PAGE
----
Anyhow, it is a safe rule that the only letters worth receiving are those from people who enjoy writing them. Letter-writing calls for that spontaneous overflow of the emotions that Wordsworth demanded in poetry. Walpole, Boswell, Cowper and Lamb were all natural chatterboxes with thepen. Boswell simply had to tell somebody, so he told his friend Temple. His letters are not tasks of friendship. They are things bursting to be written. They are the bubbling confessions of an egotist, as when he complains that his old Scottish father cannot appreciate him:

    I write to him with warmth, with an honest pride, wishing that he should think of me as I am ; but my letters shock him, and every expression in them is interpreted unfavourably. . . . Temple, would you not like such a son? Would you not feel a glow of parental joy ? I know you would ; and yet my worthy father writes to me in the manner you see, with that Scots strength of sarcasm which is peculiar to a North Briton. But he is offended with the fire which you and I cherish as the essence of our souls ; and how can I make him happy ? Am I bound to do so at the expense, not of this or the other agreeable wish, but at the expense of myself? The time was when such a letter from my father as the one I enclose would have depressed ; but I am now firm, and, as my revered friend, Mr. Samuel Johnson, used to say, I feel the privileges of an independent human being.

Lamb’s letters, again, are obviously the work of a man who enjoyed writing them. Even when he writes to apologise to Dr. and Mrs. Asbury for having got drunk at a party in their house, he describes how he had to be carried home with more relish than shame. In the course of the letter he writes :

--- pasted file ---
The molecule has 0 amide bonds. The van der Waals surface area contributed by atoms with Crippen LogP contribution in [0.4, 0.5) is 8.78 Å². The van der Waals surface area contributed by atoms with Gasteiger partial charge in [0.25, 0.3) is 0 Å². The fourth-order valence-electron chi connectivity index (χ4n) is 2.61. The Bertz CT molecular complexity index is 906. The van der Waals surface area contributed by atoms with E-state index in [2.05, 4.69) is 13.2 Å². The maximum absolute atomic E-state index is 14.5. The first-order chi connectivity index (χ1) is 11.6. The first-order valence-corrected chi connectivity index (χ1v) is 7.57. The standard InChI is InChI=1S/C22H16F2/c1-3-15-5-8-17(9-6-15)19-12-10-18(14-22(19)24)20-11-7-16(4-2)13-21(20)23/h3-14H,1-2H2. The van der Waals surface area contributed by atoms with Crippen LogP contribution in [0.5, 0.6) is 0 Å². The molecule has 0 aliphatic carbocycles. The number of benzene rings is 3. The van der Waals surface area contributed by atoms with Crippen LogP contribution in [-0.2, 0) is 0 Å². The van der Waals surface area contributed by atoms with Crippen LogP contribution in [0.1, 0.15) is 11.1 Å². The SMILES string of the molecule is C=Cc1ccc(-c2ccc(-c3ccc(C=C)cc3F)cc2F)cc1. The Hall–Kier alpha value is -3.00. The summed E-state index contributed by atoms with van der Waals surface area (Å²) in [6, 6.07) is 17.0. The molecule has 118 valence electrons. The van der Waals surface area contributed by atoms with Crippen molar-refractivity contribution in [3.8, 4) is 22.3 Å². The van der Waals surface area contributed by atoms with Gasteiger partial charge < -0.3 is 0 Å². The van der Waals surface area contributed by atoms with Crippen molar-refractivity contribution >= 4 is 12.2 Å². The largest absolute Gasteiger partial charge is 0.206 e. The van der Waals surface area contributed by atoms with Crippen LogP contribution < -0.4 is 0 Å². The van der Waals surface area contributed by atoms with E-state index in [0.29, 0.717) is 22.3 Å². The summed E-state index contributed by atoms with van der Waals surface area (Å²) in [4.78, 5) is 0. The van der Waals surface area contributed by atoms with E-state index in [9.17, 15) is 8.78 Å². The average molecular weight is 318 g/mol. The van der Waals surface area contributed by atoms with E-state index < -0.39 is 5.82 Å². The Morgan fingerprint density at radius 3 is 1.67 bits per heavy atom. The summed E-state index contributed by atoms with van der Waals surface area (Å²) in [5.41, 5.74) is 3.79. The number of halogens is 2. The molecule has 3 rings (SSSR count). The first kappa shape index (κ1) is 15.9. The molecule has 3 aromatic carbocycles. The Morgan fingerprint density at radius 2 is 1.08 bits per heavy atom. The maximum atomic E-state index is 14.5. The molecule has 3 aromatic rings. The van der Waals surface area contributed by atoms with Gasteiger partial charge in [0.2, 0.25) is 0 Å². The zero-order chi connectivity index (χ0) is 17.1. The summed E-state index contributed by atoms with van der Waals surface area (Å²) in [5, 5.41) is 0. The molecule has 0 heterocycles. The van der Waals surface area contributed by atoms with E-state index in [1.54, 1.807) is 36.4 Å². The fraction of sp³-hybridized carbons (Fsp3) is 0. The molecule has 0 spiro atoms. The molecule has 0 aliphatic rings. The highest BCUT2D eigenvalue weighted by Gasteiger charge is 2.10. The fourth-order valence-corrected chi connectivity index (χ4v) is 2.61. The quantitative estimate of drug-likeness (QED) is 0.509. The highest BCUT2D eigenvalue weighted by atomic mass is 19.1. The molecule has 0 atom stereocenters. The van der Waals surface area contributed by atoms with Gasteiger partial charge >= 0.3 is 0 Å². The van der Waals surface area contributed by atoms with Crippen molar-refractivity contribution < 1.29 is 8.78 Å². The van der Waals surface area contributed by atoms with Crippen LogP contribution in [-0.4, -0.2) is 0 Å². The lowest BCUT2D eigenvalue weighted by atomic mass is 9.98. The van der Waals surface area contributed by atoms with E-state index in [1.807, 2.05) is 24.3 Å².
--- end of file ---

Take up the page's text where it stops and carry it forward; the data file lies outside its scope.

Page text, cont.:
But then you will say : What a shocking sight to see a middle aged gentleman-and-a-half riding upon a Gentleman’s back up Parson’s Lane at midnight! Exactly the time for that sort of conveyance, when nobody can see him, nobody but Heaven and his own conscience ; now Heaven makes fools, and don’t expect much from her own creation ; and as for conscience, She and I have long since come to a compromise. I have given up false modesty, and she allows me to abate a little of the true. I like to be liked, but I don’t care about being respected. I don’t respect myself. But, as I was saying, I thought he would have let me down just as we got to Lieutenant Barker’s Coal-shed (or emporium), but by a cunning jerk I eased myself, and righted my posture. I protest, I thought myself in a palanquin, and never felt myself so grandly carried. It was a slave under me. There was I, all but my reason. And what is reason ? and what is the loss of it ? and how often in a day do we do without it, just as well? Reason is only counting, two and two makes four. And if on my passage home I thought it made Ave, what matter ? Two and two will just make four, as it always did, before I took the finishing glass that did my business. My sister has begged me to write an apology to Mrs. A. and you for disgracing your party ; now it does seem to me, that I rather honoured your party, for every one that was not drunk (and one or two of the ladies, I am sure, were not) must have been set off greatly in the contrast to me. I was the scapegoat. The soberer they seemed. By the way, is magnesia good on these occasions ? iii pol: med : sum : ante noct: in rub : can :. I am no licentiate, but know enough of simples to beg you to send me a draught after this model.

Who would not write letters if he could write after this fashion ? Lamb obviously enjoyed his letter as much as he enjoyed his liquor. With him, clearly, letter-writing was a form of self-indulgence. That is what letter-writing should always be. If we regard letter-writing in this light, those of us who seldom answer letters have quite as good a right to plume ourselves on our superior morality as teetotallers have.



  1. Beautifully written………..